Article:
Fusion energy is clean, intrinsically safe and based on virtually inexhaustible fuels. It is clean because it does not generate CO2 or greenhouse effect gases, nor does it produce long-life/high-activity nuclear waste. It is intrinsically safe because of the very nature of the fusion reaction and because there are never more than 2 grams of fusion fuels in suspension inside the machine at a given time. Besides, and this is one of the reasons why a burning plasma is so difficult to obtain and maintain, the fusion reactions simply stop when all parameters cease to be nominal. A Fukushima or Chernobyl-type accident is simply not possible in a fusion machine.
Now the fuels: fusion energy can theoretically be obtained through several combinations of light atoms. However, in the present state of our technology, it is the reaction between two hydrogen isotopes, deuterium and tritium, that is the most accessible—although it is very difficult to realize. Deuterium poses no problem: it is easily extracted from water. With tritium, it's a bit more complicated. ITER will consume the few dozen kilograms that are available worldwide and experiment tritium production in situ, inside the machine. We will use the neutrons produced by the fusion reaction to produce tritium from lithium, a metal that is as abundant and widely distributed as lead. So our fuels are water and lithium and they are indeed virtually inexhaustible. There is enough deuterium in a half-filled bathtub, and enough lithium in a laptop battery to cover the electricity needs of an average European for 30 years ... ITER is considered the world's most important research project. How do you handle your job as Director-General in a project of such large dimensions, and what are your priorities?
Becoming the ITER Director-General in March 2015 was not part of my professional plan. Following a long career in research, higher education and top government administration I had just completed two mandates as Administrator-General of the French Alternative Energies and Atomic Energy Commission (CEA) when I was asked by the ITER Council (the organization's governing body) to fill in the job. I had been closely associated with ITER since France's bid to host the project in 2003 and in 2007 I was delegated by the French government to act as High Representative for the implementation of ITER in France. I had a good knowledge of ITER and of the challenges the project was facing.
I accepted the Council's offer at a crucial moment in ITER history, when the project was entering into manufacturing and preparations for assembly. This new phase required a new organization—one tailored to meet the double challenge of delivering an installation that is both a research facility and an industrial facility. What we needed at that point and need even more today was integration. ITER is a complex structure, with a central team here in France and seven "domestic agencies" emanating from the seven ITER Members that are responsible for the in-kind procurement of machine components and installation systems. To achieve this integration, we needed a clear, centralized decision-making process under the authority of the Director-General. This being established and accepted by all, we could move on, as "One ITER," to promote and establish a project culture based on shared values of excellence, adherence to commitments, adherence to schedule and budget, and careful and effective use of public funds. And all the while making safety and quality our highest priority. You lead a team composed of over 1,200 workers living in France but with multiple nationalities. What advice do you have, or what techniques do you use to lead teams with these characteristics?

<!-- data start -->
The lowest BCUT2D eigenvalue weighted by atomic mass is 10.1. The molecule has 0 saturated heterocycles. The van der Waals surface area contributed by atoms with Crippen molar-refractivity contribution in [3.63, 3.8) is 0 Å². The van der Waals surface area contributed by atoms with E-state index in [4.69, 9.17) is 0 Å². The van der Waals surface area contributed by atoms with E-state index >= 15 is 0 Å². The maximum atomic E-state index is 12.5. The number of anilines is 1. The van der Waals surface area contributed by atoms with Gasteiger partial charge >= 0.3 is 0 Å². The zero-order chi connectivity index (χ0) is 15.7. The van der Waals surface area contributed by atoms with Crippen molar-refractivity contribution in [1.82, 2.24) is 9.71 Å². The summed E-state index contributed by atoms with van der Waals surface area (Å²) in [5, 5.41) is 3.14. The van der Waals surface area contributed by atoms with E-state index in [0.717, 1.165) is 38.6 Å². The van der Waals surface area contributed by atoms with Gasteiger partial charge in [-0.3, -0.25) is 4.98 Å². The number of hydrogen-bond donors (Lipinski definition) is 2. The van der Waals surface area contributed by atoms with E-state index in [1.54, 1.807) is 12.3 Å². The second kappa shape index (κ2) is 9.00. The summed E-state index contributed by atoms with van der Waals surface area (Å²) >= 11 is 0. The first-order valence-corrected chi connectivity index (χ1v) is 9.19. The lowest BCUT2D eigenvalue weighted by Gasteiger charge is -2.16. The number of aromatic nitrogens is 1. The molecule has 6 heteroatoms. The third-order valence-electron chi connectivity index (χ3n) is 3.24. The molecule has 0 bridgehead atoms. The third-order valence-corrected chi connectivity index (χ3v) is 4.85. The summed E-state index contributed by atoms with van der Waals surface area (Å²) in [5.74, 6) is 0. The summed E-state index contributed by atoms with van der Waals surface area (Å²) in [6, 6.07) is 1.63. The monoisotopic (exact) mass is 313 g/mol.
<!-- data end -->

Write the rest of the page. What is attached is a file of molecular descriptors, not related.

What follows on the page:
The ITER staff hails from some 35 nationalities and needs to work as one entity, one large team bent on a common goal. How do we achieve harmony and efficiency? Through mutual respect and the understanding that each culture has its own work habits, traditions and "best practices." However at the end of the day, after well documented debates, decisions have to be taken and implemented by all. The global world we live in has not erased national particularisms. But instead of seeing this as a problem, we see it as an asset: we are building a project culture in a way that takes advantage of the diversity of these "best practices" to achieve an optimal result. And in case we forget these fundamentals, we can attend regular intercultural workshops and seminars... ITER is breaking new grounds and our experience is of great interest to intercultural professionals and students throughout the world. The interview continues on the Foro Nuclear website
"Interest in nuclear fusion has risen immensely"Die Welt, 10 April 2017
The experimental reactor ITER is intended to solve mankind's energy problems. According to Director General Bernard Bigot more and more countries want to join. But they all share one concern. Die Welt's
Daniel Wetzel reports. Mr. Bigot, ITER is the largest project of the international community. But at the moment it seems as if nations are drifting apart. Will the ITER project survive Brexit and Trump?